Text description provided by the architects*
“El Refugio” was conceived in response to new lifestyle trends and alternative housing as a project increasingly in demand. The project has been adapted to the new context of a new generation of inhabitants in society today, in which people are seeking simpler, more realistic alternatives to living in mortgage-laden micro-spaces (common in Spanish cities) in a big metropolis, surrounded by concrete and controversial gentrification.
The goal was to create an elegant, efficient, trendy, and contemporary home adorned in noble materials, while at the same time ensuring that it is sustainable, budget-conscious, and surrounded by unlimited green space and nature.
El Refugio “offers refuge” to a new generation of globally and digitally interconnected citizens of the world who are open to new ways of life. The minimalist single-family project is set in the natural environs of Cuatro Calzadas (Buenavista, Salamanca, Spain), in an area encompassing 84 inhabitants with reasonable budgets. For many, the program removes existing barriers to accessing nice homes. In keeping with the essence of the project, construction materials from the Sierra de Salamanca and the municipality itself, including steel, ceramics, and local wood have been used. Construction methods and furniture, designed on-site, also embrace the essence of the project by helping to support the local economy in an area with a low population density.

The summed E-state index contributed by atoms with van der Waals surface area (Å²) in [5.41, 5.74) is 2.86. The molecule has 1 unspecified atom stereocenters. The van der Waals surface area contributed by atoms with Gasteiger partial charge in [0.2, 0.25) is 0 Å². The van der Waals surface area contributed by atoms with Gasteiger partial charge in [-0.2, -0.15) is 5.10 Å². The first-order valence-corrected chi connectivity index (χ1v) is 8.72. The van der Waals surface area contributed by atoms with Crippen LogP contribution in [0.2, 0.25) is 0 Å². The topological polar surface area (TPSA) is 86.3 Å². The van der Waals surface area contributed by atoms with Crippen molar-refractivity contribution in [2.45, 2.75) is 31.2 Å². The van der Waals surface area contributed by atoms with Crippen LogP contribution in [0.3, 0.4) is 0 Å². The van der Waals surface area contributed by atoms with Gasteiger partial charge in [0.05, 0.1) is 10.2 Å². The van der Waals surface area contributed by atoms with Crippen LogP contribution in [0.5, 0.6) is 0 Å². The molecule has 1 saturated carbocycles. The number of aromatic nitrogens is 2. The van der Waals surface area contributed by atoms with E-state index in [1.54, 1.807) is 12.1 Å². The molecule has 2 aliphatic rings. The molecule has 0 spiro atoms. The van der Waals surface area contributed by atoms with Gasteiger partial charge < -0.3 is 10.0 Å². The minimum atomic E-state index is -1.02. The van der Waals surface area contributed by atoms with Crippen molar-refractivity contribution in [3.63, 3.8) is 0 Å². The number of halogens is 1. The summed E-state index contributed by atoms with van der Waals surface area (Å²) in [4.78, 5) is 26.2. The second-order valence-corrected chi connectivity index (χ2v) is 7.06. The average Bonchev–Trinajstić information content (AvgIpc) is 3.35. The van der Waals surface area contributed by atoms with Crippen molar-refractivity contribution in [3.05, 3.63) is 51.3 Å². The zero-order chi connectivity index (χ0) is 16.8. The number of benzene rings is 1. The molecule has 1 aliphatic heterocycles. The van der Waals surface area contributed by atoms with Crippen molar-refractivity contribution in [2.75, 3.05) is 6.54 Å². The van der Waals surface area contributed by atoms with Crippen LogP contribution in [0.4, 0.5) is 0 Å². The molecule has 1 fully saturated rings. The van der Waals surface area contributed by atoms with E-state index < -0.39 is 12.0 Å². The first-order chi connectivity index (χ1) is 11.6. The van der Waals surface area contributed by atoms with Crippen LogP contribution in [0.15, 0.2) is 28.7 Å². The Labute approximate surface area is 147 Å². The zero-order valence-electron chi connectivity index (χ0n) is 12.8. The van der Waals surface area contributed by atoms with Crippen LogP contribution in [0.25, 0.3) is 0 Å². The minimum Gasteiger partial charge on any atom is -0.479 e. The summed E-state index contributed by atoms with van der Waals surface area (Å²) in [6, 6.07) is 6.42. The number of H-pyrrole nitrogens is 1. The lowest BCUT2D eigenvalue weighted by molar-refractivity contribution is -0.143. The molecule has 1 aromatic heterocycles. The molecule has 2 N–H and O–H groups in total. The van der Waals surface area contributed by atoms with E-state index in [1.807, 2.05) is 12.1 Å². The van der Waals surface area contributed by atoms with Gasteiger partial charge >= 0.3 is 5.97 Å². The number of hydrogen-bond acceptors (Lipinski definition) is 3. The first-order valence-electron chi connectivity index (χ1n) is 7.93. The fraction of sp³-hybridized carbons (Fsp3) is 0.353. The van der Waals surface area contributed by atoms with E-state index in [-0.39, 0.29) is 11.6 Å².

The architect and his vision
Young architect Álvaro Sánchez de Miguel, born in Salamanca in 1979, is nationally and internationally accredited by the Colleges of Architects of “Castilla y León” and, together with his team, is a recent recipient of prestigious international awards, including the Architecture Masterprize 2021 in the category of small architecture. Over the last decade, Álvaro Sánchez de Miguel has witnessed the evolution of architecture in respect the needs and social context of inhabitants, and has assumed a sense of responsibility for providing solutions to the urban, economic, and social upheaval brought about by the bursting of the Spanish real estate bubble in the late 2000s, followed by the economic crisis that began in 2008. His work addresses the social consciousness of a new generation in pursuit of alternative ways of life that are more respectful of the environment, more sustainable, better aligned with nature and the planet, and more humane, humble and consistent with their quest for greater freedom and endless possibilities.
Accordingly, in this project, he proposes a simple yet versatile way of life, where we can work, rest, and play. A warm environment where “fiestas” can be celebrated on Sundays with the family (a tradition rooted in Spanish culture), or a change of scenery for early retirement. It is also ideal for those seeking a second rural home (in the second most visited country in the world), or as a space adaptable to audiovisual, cultural, or tourism uses. It can also be an ideal weekend retreat with the children.
It is also a project that remembers the “España vacía” (empty Spain), an urban-social phenomenon that took place in the mid 20th century in a country weakened by civil war.
The architectural project